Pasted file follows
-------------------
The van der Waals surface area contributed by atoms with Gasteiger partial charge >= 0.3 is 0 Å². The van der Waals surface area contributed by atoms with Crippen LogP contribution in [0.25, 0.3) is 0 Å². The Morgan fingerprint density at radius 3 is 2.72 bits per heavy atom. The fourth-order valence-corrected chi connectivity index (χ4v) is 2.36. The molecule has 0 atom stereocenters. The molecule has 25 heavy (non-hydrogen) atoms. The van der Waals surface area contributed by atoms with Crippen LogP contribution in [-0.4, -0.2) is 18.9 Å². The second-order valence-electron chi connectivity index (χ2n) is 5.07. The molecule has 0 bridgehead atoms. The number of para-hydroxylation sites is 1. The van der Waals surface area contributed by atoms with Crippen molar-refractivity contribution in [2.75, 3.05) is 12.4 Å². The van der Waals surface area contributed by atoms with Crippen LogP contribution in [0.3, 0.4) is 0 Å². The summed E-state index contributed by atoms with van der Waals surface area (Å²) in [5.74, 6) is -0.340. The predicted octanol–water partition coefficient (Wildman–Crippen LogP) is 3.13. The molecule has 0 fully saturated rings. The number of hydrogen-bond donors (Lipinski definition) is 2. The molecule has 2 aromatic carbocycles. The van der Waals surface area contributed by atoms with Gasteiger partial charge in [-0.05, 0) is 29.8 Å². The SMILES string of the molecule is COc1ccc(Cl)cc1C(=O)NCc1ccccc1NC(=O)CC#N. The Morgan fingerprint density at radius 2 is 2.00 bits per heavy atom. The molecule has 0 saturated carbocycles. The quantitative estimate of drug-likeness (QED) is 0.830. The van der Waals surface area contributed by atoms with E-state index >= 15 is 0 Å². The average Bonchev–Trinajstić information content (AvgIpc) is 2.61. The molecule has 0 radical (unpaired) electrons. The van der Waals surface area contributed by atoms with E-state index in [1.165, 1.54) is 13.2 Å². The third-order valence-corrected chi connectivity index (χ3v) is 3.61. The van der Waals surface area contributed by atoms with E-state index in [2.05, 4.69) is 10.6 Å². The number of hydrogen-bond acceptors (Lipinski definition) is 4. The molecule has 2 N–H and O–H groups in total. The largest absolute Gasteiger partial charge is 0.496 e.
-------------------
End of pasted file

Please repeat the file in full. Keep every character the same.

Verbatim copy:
The van der Waals surface area contributed by atoms with Gasteiger partial charge >= 0.3 is 0 Å². The van der Waals surface area contributed by atoms with Crippen LogP contribution in [0.25, 0.3) is 0 Å². The Morgan fingerprint density at radius 3 is 2.72 bits per heavy atom. The fourth-order valence-corrected chi connectivity index (χ4v) is 2.36. The molecule has 0 atom stereocenters. The molecule has 25 heavy (non-hydrogen) atoms. The van der Waals surface area contributed by atoms with Crippen LogP contribution in [-0.4, -0.2) is 18.9 Å². The second-order valence-electron chi connectivity index (χ2n) is 5.07. The molecule has 0 bridgehead atoms. The number of para-hydroxylation sites is 1. The van der Waals surface area contributed by atoms with Crippen molar-refractivity contribution in [2.75, 3.05) is 12.4 Å². The van der Waals surface area contributed by atoms with Crippen LogP contribution in [0.3, 0.4) is 0 Å². The summed E-state index contributed by atoms with van der Waals surface area (Å²) in [5.74, 6) is -0.340. The predicted octanol–water partition coefficient (Wildman–Crippen LogP) is 3.13. The molecule has 0 fully saturated rings. The number of hydrogen-bond donors (Lipinski definition) is 2. The molecule has 2 aromatic carbocycles. The van der Waals surface area contributed by atoms with Gasteiger partial charge in [-0.05, 0) is 29.8 Å². The SMILES string of the molecule is COc1ccc(Cl)cc1C(=O)NCc1ccccc1NC(=O)CC#N. The Morgan fingerprint density at radius 2 is 2.00 bits per heavy atom. The molecule has 0 saturated carbocycles. The quantitative estimate of drug-likeness (QED) is 0.830. The van der Waals surface area contributed by atoms with E-state index >= 15 is 0 Å². The average Bonchev–Trinajstić information content (AvgIpc) is 2.61. The molecule has 0 radical (unpaired) electrons. The van der Waals surface area contributed by atoms with E-state index in [1.165, 1.54) is 13.2 Å². The third-order valence-corrected chi connectivity index (χ3v) is 3.61. The van der Waals surface area contributed by atoms with E-state index in [2.05, 4.69) is 10.6 Å². The number of hydrogen-bond acceptors (Lipinski definition) is 4. The molecule has 2 N–H and O–H groups in total. The largest absolute Gasteiger partial charge is 0.496 e.